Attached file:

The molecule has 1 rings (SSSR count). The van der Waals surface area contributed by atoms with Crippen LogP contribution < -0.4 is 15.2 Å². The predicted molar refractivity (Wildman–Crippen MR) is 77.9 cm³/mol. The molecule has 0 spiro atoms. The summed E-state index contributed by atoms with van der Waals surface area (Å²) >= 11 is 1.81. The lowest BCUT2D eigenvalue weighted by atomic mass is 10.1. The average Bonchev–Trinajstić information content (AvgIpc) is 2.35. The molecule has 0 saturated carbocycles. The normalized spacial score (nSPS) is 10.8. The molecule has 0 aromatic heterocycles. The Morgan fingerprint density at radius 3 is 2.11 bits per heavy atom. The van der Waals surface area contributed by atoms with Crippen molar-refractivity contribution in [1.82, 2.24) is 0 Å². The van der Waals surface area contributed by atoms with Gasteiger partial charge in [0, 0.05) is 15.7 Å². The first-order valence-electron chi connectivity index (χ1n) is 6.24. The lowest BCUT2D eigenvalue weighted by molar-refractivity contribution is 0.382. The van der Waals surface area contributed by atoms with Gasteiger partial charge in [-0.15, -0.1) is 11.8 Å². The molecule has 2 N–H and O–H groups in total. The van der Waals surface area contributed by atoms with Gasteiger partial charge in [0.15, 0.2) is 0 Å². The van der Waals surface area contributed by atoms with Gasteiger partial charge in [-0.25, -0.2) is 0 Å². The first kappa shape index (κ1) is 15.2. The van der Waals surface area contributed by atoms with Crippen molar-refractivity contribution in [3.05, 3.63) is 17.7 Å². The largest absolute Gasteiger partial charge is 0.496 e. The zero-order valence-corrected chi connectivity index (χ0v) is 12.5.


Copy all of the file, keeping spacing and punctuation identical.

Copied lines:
The molecule has 1 rings (SSSR count). The van der Waals surface area contributed by atoms with Crippen LogP contribution < -0.4 is 15.2 Å². The predicted molar refractivity (Wildman–Crippen MR) is 77.9 cm³/mol. The molecule has 0 spiro atoms. The summed E-state index contributed by atoms with van der Waals surface area (Å²) >= 11 is 1.81. The lowest BCUT2D eigenvalue weighted by atomic mass is 10.1. The average Bonchev–Trinajstić information content (AvgIpc) is 2.35. The molecule has 0 saturated carbocycles. The normalized spacial score (nSPS) is 10.8. The molecule has 0 aromatic heterocycles. The Morgan fingerprint density at radius 3 is 2.11 bits per heavy atom. The van der Waals surface area contributed by atoms with Crippen molar-refractivity contribution in [1.82, 2.24) is 0 Å². The van der Waals surface area contributed by atoms with Gasteiger partial charge in [0, 0.05) is 15.7 Å². The first-order valence-electron chi connectivity index (χ1n) is 6.24. The lowest BCUT2D eigenvalue weighted by molar-refractivity contribution is 0.382. The van der Waals surface area contributed by atoms with Gasteiger partial charge in [-0.15, -0.1) is 11.8 Å². The molecule has 2 N–H and O–H groups in total. The van der Waals surface area contributed by atoms with Gasteiger partial charge in [0.15, 0.2) is 0 Å². The van der Waals surface area contributed by atoms with Gasteiger partial charge in [-0.25, -0.2) is 0 Å². The first kappa shape index (κ1) is 15.2. The van der Waals surface area contributed by atoms with Crippen molar-refractivity contribution in [3.05, 3.63) is 17.7 Å². The largest absolute Gasteiger partial charge is 0.496 e. The zero-order valence-corrected chi connectivity index (χ0v) is 12.5.